A review of “Darwin and the Intelligent Design Brigade”

Paddy Shannon recently published an article in the Socialist Standard entitled, Darwin and the Intelligent Design Brigade, which was re-posted on RichardDawkins.net.  I found this article fascinating for several reasons: (1) It said virtually nothing about Intelligent Design, (2) its naive caricature of “religious people” and their motives was very imaginative, and (3) its diminutive attitude toward “religious people” is typical of the pseudo-intellectualism attached to the new Atheist movement.  Allow me to touch briefly on each of these points. 

(1) Yet again, the media produces an article with Intelligent Design in the title which says absolutely nothing about Intelligent Design (aside from suggesting an anti-ID documentary.)  Perhaps I’m being a little too picky, but, one would expect an article entitled, Darwin and the Intelligent Design Brigade, to at least say something about Intelligent Design.  This is yet another shining example of incompetent reporting on Intelligent Design. 

(2)  Shannon asserts that the motivation for “religious people’s” attacks on the theory of evolution is fear.  More specifically, a fear “that without God as first cause there really is no relevance to life.”  I wonder if she’s ever considered the possibility that “religious people” attack evolution because if God does not exist, “there really is no relevance to life.”  This is not simply an argument from fear, but an assertion of the facts.  If Darwinism is true, there is no purpose, design, intentionality, personality, or objectivity in nature; the philosophical implications of Darwinism are profound.  Perhaps religious people are afraid, but not due to their naivety; they are afraid of the disturbing implications of Darwinism in the realms of art, beauty, ethics, philosophy and every other meaningful human pursuit.  It is only wise for “religious people” to question the validity of such a worldview and to encourage its proponents to follow the logic of their system to its end. 

Of course, there is another reason “religious people” might challenge evolution which Shannon omits; because of the scientific evidence.  Perhaps Intelligent Design (of which she did very little actual reporting on) has laid some serious challenges at the feat of Neo-Darwinism and religious people are convinced of this evidence. 

(3)  Consider this quote, “At the same time it is possible to feel some compassion for the fear and the desperation these, mostly ignorant and uninformed, people have, confronted with a world they don’t understand and in which they feel utterly helpless. Science to them is gas chambers, nuclear bombs, death rays, spy satellites and mind control. Wild stories about Earth-eating black holes and ‘strangelets’ guaranteed front-page coverage worldwide for the switching on of the Large Hadron Collider, an event only normally of interest to particle physicists.”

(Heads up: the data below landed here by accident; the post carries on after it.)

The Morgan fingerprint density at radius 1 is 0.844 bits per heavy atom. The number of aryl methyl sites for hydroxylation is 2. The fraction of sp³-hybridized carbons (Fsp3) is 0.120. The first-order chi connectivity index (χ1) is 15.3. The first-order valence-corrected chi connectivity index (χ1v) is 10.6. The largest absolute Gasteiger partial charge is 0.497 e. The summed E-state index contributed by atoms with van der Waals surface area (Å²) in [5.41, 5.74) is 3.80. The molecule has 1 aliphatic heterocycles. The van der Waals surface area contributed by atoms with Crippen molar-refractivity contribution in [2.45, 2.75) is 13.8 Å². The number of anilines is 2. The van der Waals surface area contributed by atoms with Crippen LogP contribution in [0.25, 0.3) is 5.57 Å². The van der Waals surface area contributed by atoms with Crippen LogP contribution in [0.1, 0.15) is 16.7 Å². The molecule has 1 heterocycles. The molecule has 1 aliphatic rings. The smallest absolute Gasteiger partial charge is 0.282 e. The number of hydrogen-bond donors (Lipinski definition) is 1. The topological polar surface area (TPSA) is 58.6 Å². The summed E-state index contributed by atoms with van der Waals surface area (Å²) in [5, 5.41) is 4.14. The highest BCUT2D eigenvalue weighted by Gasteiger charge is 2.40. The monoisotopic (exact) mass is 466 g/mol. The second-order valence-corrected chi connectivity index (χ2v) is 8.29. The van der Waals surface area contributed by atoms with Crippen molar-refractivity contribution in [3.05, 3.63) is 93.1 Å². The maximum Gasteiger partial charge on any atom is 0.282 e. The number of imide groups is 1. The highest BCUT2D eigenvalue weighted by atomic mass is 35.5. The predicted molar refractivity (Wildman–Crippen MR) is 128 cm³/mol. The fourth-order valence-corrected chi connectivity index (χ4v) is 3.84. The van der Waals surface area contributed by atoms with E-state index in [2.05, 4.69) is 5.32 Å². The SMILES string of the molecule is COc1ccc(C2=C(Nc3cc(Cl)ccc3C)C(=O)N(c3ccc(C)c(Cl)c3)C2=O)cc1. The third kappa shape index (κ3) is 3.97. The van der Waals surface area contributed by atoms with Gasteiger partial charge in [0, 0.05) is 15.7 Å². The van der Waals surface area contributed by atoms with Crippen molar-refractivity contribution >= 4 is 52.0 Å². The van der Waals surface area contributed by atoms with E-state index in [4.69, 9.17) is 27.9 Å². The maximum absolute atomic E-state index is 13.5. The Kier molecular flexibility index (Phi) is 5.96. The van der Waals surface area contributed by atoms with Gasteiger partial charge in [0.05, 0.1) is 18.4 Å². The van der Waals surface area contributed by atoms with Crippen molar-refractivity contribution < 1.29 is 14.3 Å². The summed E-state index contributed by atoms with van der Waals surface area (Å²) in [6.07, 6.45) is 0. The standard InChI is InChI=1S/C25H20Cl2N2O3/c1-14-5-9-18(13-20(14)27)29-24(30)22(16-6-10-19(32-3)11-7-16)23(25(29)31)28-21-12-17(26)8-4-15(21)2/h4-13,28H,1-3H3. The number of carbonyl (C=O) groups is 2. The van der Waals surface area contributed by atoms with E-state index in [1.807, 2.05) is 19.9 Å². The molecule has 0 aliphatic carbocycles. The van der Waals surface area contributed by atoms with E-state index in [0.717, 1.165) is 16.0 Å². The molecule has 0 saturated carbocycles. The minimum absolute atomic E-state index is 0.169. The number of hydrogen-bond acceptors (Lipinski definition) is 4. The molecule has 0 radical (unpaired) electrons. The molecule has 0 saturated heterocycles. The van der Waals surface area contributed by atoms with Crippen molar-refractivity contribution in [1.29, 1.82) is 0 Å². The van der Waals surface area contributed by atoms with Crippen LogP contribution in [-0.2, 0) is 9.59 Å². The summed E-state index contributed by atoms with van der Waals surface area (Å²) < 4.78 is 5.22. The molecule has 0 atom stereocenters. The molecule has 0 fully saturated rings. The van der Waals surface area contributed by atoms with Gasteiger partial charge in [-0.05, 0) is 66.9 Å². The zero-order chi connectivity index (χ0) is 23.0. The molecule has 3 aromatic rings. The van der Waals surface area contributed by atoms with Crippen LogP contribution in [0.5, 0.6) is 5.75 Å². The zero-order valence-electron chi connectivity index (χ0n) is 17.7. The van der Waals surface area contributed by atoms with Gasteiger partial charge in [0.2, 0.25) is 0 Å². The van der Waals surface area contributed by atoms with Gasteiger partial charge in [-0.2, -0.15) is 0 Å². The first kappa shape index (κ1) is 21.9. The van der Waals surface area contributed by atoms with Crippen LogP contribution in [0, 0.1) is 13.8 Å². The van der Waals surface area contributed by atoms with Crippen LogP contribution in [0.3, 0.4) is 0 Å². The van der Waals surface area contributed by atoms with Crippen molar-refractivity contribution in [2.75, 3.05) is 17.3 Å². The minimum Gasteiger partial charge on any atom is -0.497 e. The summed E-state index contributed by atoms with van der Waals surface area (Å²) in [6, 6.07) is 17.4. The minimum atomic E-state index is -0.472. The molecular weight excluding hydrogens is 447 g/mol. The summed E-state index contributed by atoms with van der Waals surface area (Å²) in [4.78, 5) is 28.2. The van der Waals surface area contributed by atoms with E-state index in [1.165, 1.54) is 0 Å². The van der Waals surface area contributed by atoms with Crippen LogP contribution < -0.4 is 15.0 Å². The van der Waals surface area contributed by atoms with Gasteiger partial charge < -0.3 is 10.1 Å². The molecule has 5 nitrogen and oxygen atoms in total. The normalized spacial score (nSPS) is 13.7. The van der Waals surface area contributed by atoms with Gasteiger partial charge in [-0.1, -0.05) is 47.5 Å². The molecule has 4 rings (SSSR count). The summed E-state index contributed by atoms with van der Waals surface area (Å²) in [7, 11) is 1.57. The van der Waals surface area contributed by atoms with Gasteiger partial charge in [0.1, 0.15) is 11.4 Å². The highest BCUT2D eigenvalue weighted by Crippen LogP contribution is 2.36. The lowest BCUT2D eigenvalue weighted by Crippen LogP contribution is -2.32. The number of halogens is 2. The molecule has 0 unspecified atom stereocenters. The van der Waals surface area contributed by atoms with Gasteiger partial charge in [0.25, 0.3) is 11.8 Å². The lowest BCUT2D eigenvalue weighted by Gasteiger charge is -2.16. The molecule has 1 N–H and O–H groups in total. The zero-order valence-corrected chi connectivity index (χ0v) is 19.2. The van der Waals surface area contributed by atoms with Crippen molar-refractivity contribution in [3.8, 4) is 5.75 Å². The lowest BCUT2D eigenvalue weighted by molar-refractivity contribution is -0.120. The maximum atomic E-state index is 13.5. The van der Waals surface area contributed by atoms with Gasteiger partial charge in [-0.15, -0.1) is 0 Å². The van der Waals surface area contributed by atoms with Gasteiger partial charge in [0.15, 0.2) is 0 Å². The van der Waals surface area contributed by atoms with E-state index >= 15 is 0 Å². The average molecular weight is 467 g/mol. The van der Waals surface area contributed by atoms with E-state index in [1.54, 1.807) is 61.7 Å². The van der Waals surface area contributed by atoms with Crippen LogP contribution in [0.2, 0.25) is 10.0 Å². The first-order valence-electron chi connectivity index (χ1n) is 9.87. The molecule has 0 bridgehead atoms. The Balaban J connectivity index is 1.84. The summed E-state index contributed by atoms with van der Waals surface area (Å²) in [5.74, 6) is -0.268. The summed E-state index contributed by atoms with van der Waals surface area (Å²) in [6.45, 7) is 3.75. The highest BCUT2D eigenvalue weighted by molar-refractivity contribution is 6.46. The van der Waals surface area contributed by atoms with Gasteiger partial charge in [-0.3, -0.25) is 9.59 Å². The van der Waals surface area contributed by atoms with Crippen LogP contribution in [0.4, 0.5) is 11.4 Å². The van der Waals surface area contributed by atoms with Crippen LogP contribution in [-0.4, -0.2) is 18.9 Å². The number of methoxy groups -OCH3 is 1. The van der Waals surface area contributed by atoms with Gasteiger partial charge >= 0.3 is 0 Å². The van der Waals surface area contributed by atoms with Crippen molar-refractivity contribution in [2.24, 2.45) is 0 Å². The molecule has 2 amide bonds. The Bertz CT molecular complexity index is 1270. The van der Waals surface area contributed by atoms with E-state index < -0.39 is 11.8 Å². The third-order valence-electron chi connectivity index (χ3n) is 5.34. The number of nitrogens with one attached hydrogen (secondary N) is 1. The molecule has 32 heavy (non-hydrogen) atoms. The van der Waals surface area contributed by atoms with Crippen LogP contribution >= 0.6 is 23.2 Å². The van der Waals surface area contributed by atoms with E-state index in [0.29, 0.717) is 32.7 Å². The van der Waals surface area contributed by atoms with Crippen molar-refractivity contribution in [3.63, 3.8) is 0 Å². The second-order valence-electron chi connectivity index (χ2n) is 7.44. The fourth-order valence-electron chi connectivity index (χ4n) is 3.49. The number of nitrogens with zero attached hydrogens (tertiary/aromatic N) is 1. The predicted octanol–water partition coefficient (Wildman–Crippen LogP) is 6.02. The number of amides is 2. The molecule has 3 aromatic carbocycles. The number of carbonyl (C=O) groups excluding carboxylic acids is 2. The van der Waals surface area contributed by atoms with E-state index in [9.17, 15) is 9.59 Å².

This is my translation, “Awwww, look at the poor moronic, uneducated, imbeciles, they’re afraid because they just don’t understand.  We of the intellectual elite (i.e. Darwinists) should have compassion on them for their ignorance.”

It is true; there are millions of ignorant, uneducated people in the world.  Alas, many of these people are religious.  However, to presume that the Atheistic Darwinian perspective on life is only held by educated intellectuals (which this statement implies) is outrageous.  Perhaps Shannon has not actually read any of the modern critiques of Darwinism or looked at the credentials of their author’s.  This diminutive treatment of “religious people” is a gross stereotype of the worst kind.


4 thoughts on “A review of “Darwin and the Intelligent Design Brigade”

  1. I couldn’t agree more withe last part: there is enough ignorance to go around, and the religious are not the only perpetrators. I don’t want to point fingers though.

    I haven’t read this article yet, but it seems in step with a lot of the anti-ID literature I’ve read in the past. Dawkins has disappointed me on many occasions.

    It doesn’t seem so true that evolution denies the existence of God as much as it denies the existence of a 10,000 year-old Earth—though I would agree that the fear is implicit in challenging any dogma. Stretching out the timeline a bit doesn’t negate the existence of God (or at least I would think). I’d like to hear your thoughts on this.

    Thanks for posting this review.

  2. Hello Key,

    I’m sorry I never responded to your post, for some reason I thought I had!

    The theory of evolution is predicated on the philosophical assumption of naturalism; that is, that there is nothing outside the box; nothing exists except for the material or physical world. Evolution attempts to explain the origin and development of life by means of undirected material causes. So, in this sense, evolution dispenses with the need for a God who created or designed the universe. What’s more, its metaphysical basis (philosophical naturalism) completely rejects the possibility of the supernatural; hence, it denies the existence of God.

    Thus, in my opinion, evolution has major metaphysical implications and directly impacts the issue of God’s existence. I think the issue goes far beyond the age of the earth.

    Thanks for reading and for your comment!

  3. Josh,

    Great critique!

    I think that the naturalists have considered the implications of a life without design or purpose and have duly assigned the architectural duties to none other than natural selection. To hear some of them speak of it, it has will, purpose, and even design elements in mind when it causes mutation! While the naturalists will continue to fool themselves all day long, at some point, the strict materalists are going to wake up and realize that they have gotten rid of God; they have replaced him!

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